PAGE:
Local groups get project funding

TWO local groups have just received funding worth about $20,000 each for projects on the Monaro.

The Cooma-Monaro Aboriginal Liaison Committee and Kosciuszko to Coast Partnership (K2C) are the lucky recipients of the funding.

Cooma-Monaro Aboriginal Liaison Committee member Maureen Fox said she was happy and surprised to get the funding.

"We are very happy and the funding is very needed," Ms Fox said.

"The project is open to all unemployed youth, not only aboriginal youth. I think we have a few signed up already.

"Council are affiliated with the project and we are meeting on Monday to talk about how the money will be spent exactly."

The Cooma-Monaro Aboriginal Liaison Committee will engage unemployed local youth to assist with the construction of an Aboriginal education amphitheatre which will be used to for Aboriginal, environmental and educational programs at Lambie Gorge.

The project is called the 'Lambie Gorge Cultural Enhancement Project'.

K2C chair Geoff Robertson said the $20,000 grant will be used to contract Rod Mason to further develop the work the group has been doing with him on traditional indigenous land management projects.

"We are very pleased, and it does mean we can continue working with Rod and bring out his cultural knowledge of land management and fire stick burning in the Cooma area and bring the two cultures together."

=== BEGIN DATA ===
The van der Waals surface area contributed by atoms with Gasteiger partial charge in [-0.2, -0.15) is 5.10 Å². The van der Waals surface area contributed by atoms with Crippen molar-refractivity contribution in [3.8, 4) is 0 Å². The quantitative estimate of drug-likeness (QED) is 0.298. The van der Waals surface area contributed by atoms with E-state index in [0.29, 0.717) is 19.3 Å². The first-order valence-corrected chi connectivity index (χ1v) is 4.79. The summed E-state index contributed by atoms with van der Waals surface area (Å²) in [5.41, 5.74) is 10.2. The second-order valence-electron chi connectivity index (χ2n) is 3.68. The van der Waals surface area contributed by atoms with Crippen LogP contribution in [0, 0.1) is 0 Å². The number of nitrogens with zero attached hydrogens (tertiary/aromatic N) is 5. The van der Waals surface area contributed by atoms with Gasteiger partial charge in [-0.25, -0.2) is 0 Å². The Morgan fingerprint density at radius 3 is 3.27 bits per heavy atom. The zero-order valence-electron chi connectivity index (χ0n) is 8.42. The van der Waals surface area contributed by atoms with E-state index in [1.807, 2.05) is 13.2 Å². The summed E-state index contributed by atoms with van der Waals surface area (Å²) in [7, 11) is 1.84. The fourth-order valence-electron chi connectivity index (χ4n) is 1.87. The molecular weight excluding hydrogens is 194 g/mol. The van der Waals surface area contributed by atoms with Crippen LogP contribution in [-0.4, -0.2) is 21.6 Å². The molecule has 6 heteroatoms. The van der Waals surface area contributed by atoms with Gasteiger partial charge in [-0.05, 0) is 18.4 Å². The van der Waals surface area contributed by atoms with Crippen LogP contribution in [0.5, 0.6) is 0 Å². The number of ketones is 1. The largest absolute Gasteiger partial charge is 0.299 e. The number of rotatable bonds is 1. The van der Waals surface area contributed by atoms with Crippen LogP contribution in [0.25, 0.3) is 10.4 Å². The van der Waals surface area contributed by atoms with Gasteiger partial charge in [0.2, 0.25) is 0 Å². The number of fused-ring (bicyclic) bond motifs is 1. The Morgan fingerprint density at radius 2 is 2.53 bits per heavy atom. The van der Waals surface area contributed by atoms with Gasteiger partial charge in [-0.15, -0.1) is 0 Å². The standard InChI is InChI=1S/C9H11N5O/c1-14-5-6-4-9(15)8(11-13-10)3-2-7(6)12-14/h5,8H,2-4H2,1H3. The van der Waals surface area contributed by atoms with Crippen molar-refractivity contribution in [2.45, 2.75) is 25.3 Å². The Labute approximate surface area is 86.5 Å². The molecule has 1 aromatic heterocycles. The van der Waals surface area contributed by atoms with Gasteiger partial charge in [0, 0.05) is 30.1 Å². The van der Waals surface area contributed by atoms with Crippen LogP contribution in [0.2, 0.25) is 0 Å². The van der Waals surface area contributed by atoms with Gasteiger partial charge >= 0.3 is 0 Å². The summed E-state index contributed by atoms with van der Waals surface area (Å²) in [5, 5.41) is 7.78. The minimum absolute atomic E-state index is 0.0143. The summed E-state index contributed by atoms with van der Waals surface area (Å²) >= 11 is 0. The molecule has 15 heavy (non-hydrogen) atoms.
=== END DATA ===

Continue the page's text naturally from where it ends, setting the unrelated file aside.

The project builds on previous projects undertaken by K2C and Friends of Grasslands (FOG).

Works will be initiated in new areas with the establishment of native fruit tree gardens, seed orchards and developing material for signage for traditional food sites.

The project - 'Adopting Traditional Values in our Community', will educate and raise awareness of Indigenous cultural sites, land management practices and ecological knowledge in the local community.

The Murrumbidgee Catchment Management Authority (CMA) will distribute almost $400,000 of funding through the Community Partnerships 2012/13 program to 27 local Landcare groups, community groups and non-profit organisations to undertake small on-ground local natural resource management (NRM) projects within the Murrumbidgee catchment.

In this its fourth year of operation, the Community Partnerships Program has funded organisations with amounts of up to $20,000 to assist with projects tackling the priority targets of this funding round including reducing the impacts of rabbits and supporting engagement with the Indigenous community.

General manager of the Murrumbidgee CMA John Francis said the Community Partnerships Program provides organisations with funding support from Murrumbidgee CMA to implement NRM projects and promote shared learning.

"It's an important part of creating greater community ownership of NRM in the catchment,' he said.

The funding support for Community Partnerships Project is provided by the Australian Government through Caring for Our Country and NSW Government through Catchment Action NSW.

The full list of the successful 2012-13 Community Partnerships funding recipients are on the web site www.murrumbidgee.cma.nsw.gov.au .

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